Posts tagged with: Irish in Massachusetts

As regular readers are aware, I devote the bulk of my research time to the study of letters written by Union Irish soldiers during the American Civil War. As many of the stories on the site demonstrate, these documents are...
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On 17th September 1862, 27-year-old tailor Denis Barry from Dunmanway in West Co. Cork ventured into Antietam’s West Woods with the 19th Massachusetts Infantry. He never came out again. One of the legacies of Denis’s death is the extraordinary detail...
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At the close of the American Civil War, a photographer of the Johnson & D’Utassy company paid a visit to De Camp General Hospital on David’s Island in New York Harbor. He was there to capture images of surgical cases...
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I am pleased to bring to readers the third and final instalment of Catherine Bateson’s guest posts charting the correspondence of Cork’s Daniel Crowley, who served in the 28th Massachusetts Infantry, Irish Brigade in 1864-5. If you have missed the...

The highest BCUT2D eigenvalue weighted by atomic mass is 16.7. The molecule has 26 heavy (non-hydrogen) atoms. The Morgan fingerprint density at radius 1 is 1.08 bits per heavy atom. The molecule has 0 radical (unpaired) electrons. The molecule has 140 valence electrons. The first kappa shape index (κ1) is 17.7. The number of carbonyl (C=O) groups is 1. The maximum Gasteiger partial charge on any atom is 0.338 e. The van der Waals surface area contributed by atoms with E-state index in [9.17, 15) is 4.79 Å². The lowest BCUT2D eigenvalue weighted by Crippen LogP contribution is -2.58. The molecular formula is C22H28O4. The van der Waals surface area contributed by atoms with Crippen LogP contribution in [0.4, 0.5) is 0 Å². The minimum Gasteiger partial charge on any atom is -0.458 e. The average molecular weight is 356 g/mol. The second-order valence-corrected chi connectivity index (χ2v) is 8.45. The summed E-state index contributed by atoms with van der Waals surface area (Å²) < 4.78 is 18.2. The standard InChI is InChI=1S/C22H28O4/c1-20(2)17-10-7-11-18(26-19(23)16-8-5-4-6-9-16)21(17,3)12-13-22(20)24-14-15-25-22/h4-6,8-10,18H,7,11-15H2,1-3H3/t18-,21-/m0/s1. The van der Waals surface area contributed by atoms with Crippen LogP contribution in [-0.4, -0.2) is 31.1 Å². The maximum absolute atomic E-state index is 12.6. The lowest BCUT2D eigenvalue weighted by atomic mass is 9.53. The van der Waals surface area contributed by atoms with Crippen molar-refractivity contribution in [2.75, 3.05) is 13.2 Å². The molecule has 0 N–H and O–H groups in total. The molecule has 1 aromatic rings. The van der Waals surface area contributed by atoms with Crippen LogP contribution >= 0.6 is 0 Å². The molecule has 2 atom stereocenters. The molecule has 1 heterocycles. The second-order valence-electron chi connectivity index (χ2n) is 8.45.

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I have recently had a conference paper accepted on the topic of letters communicating bereavement to those on the Home Front. Since I began my work on the widow’s and dependent pension files, I have become particularly interested in these types of...
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Many of the Canadians who fought in the American Civil War were of Irish ancestry, often members of families who had first made their homes in British North America before slowly moving down to the United States. In the early...
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The majority of posts on the site relate to information contained within the Widows and Dependents Pension Files. These files can contain dozens of different types of documents, ranging from military records to soldier’s letters. But the bulk of the...
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As I am currently on a few days leave I have been taking the opportunity to catch-up on some reading. A book I am particularly enjoying is John J. Hennessy’s Return to Bull Run: The Campaign and Battle of Second Manassas. I...
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